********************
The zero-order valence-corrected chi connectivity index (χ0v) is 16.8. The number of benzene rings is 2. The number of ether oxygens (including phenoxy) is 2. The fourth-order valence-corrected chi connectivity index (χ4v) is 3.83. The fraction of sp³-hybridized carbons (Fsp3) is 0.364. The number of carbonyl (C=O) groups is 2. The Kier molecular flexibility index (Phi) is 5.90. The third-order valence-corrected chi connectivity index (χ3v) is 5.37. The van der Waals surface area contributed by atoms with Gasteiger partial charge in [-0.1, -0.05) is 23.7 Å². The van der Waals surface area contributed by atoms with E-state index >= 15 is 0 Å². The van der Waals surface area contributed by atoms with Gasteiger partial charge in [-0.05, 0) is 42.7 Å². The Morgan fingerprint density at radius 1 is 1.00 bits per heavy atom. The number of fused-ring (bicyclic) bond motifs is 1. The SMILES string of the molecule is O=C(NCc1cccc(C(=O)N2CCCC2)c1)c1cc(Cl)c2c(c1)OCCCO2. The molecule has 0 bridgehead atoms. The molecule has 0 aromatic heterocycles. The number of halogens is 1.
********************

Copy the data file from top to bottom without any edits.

The zero-order valence-corrected chi connectivity index (χ0v) is 16.8. The number of benzene rings is 2. The number of ether oxygens (including phenoxy) is 2. The fourth-order valence-corrected chi connectivity index (χ4v) is 3.83. The fraction of sp³-hybridized carbons (Fsp3) is 0.364. The number of carbonyl (C=O) groups is 2. The Kier molecular flexibility index (Phi) is 5.90. The third-order valence-corrected chi connectivity index (χ3v) is 5.37. The van der Waals surface area contributed by atoms with Gasteiger partial charge in [-0.1, -0.05) is 23.7 Å². The van der Waals surface area contributed by atoms with E-state index >= 15 is 0 Å². The van der Waals surface area contributed by atoms with Gasteiger partial charge in [-0.05, 0) is 42.7 Å². The Morgan fingerprint density at radius 1 is 1.00 bits per heavy atom. The number of fused-ring (bicyclic) bond motifs is 1. The SMILES string of the molecule is O=C(NCc1cccc(C(=O)N2CCCC2)c1)c1cc(Cl)c2c(c1)OCCCO2. The molecule has 0 bridgehead atoms. The molecule has 0 aromatic heterocycles. The number of halogens is 1.